Why You Should Hate Windows 8 (And What You Can Do About It)

windows-8-screenshots

Windows 8 ‘psychotic’ Metro interface.

By now everyone knows that Windows 8 is much different than previous versions of Windows. But if you go to the store the salesperson will likely assure you, “It’s really not a big deal. You will get used to it.”

No. It is a big deal. You very well may never get used to this inferior version, nor should you have to.

I adamantly support buying computers from local businesses. I will tell you why and also how to avoid the poorly designed Windows 8.

The first thing I don’t like about Windows 8 is the psychotic user interface, and its split personality. Because they wanted to promote Microsoft Surface, (their iPad competitor), they forced Windows 8 to use Surface’s user interface, Metro.

The problem is that all of your business applications that you know from previous versions of Windows, will still run in the standard desktop. So the desktop is still there. It has to be there or your business apps wouldn’t work. Therefore, what exactly is the added value of the Microsoft Surface? I can’t tell you the exact value, but I think it’s pretty darn close to zero.

So, Microsoft has created this split personality user interface. The new stuff is there, but we need to use the original desktop to actually get work done. Ill-advisedly, Microsoft has crippled our good old desktop.

                                Buying refurbished saves a little bit of cash, but that’s not the point. The objective is to get a good brand name PC running a “real” version Windows 7 Professional 64 bit.                                                   

The most obvious problem is that the start menu is gone. Suppose you want to launch Outlook, or Word, or your special business oriented app? Better create an icon on the screen, or pin it to the taskbar. Fortunately, there are some third party add-ons which return the start menu to the desktop (for instance Start8 http://www.stardock.com/products/start8/ and classic shell http://www.classicshell.net/). But my point is that you shouldn’t need to add it back.

You have paid for the latest version of this software to improve your business productivity, not to decrease your productivity. Also, if removing the start menu is such a great idea, then why has microsoft brought it back in Windows 10?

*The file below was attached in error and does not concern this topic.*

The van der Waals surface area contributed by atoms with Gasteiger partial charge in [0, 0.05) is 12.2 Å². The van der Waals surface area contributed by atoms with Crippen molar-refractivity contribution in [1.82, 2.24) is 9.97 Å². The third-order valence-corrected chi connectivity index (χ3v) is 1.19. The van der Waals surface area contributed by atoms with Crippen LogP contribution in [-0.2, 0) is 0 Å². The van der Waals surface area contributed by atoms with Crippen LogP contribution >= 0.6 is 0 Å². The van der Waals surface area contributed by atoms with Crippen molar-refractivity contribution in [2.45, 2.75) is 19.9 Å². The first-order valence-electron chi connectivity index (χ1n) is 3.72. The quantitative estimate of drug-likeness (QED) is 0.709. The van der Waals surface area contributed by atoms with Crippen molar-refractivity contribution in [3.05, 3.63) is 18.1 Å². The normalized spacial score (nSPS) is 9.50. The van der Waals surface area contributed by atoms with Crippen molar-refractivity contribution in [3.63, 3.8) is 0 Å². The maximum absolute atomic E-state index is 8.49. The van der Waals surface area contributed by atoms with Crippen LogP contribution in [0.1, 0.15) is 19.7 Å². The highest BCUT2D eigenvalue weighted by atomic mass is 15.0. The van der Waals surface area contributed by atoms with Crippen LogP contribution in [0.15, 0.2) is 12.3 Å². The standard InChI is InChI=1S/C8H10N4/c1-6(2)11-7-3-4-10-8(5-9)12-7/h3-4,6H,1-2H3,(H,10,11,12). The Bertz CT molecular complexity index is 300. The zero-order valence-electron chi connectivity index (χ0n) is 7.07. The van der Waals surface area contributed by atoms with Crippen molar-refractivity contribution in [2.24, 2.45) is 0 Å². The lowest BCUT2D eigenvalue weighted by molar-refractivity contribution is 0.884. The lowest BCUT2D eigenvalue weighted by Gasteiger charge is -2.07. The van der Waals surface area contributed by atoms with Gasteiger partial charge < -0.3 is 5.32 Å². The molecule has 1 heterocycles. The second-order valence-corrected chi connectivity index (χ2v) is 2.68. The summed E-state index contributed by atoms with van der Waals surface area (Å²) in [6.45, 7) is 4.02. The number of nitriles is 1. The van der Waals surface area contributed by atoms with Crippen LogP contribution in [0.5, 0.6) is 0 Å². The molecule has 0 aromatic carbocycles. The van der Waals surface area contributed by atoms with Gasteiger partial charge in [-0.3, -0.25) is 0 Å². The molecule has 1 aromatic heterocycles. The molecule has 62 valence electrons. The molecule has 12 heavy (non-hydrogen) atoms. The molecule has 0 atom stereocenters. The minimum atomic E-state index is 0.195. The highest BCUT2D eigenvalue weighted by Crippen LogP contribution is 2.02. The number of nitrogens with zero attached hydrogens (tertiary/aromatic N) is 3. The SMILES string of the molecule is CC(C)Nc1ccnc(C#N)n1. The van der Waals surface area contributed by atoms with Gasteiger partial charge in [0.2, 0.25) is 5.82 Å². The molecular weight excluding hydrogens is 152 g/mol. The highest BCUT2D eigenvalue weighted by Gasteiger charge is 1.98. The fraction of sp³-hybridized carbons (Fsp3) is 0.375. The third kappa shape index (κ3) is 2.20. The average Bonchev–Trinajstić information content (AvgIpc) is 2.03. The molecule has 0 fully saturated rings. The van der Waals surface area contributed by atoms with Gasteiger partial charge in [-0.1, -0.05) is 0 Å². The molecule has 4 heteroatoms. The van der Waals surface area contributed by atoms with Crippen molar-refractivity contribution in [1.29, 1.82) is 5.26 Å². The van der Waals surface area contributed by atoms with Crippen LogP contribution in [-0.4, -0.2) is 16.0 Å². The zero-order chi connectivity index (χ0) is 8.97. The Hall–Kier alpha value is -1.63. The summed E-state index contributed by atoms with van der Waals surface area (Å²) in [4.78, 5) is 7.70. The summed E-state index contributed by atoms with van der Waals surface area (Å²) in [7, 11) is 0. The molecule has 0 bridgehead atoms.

Another problem with the Windows 8 is the redesigned Control Panel. Microsoft 8 has a different way of setting preferences through Microsoft Surface. They’ve moved some of the preferences to the new method, but many still rely on the old Control Panel. So, where do you find the Control Panel for the particular thing you are looking for? I don’t know – google it.

There’s more, but I will stop diss’ing Windows 8. Unless someone is paying you to solve Microsoft’s problems, then you should have figured out that your best business choice is simply to stick with Windows 7…until Windows 10 arrives. But when you go to the store, you probably see all Windows 8 PCs. What do you do?

The first thing to do is ask for a Windows 7 machine. Surprise! Many stores actually have some. Maybe they make more money from Windows 8, so they don’t promote the older computers.

I don’t know why they hide the Windows 7 machines. But I know that last week, I sent a client back to the store to return an unopened Windows 8 laptop and suddenly the retailer found a Windows 7 laptop for her. If the alternative is losing the sale, then the salespeople might sell you what you need.

windows-8-blue-screen

Windows 8 blue screen of death.

The next best alternative is to buy a refurbished PC which is running Windows 7. Buying refurbished for business makes many people nervous, so here are some tips. When buying refurbished PCs, I only buy Dell, Lenovo or HP.

The PC must have a quad core CPU and at least 4GB of DDR3 memory. And it must be preloaded with Windows 7 Pro 64 bit. Always do a memtest (http://www.memtest.org) and check the hard drive’s self-monitoring, analysis and reporting technology (S.M.A.R.T.) data for errors using your favourite hard drive testing tool, (e.g. http://www.hdtune.com/).

Sourcing refurbished PCs should not be a problem. I have an excellent local source and several good online sources. Buying refurbished saves a little bit of cash, but that’s not the point. The objective is to get a good brand name PC running a “real” version Windows 7 Professional 64 bit.

The final option for procuring a Windows 7 PC is downgrading. You can order a new PC from Dell with Windows 7 Pro preinstalled. But what you have actually been sold is a Windows 8 Professional license DOWNGRADED to Windows 7 Professional.

In theory, every copy of Windows 8 Professional has the option of downgrading to Windows 7 Professional. In practice, the process is difficult and time consuming. So Dell adds value and saves you time by pre-downgrading the machine to Windows 7: that’s a good thing.

The catch is that you don’t actually own a copy of Windows 7. So, if you need to reinstall Windows 7 for any reason, you might be in trouble because you won’t have a Windows 7 product key. Many people forget to make a re-install USB flash drive until the hard drive has failed, but then it is too late.

If you have read all the way to the bottom then congratulate yourself! Your reward is the ability to enhance your business by avoiding Windows 8.

mts

 

Andrew Howlett is owner and manager of Mobile Technology Services, which provides on-site computer and network service in the Owen Sound area.

 

One Response

11.10.14

IT departments around the world are having zero issues deploying Windows 8 on their network and to their users. Sorry that you’ll be left behind in the dust.

Also, pro tip, Windows + S.

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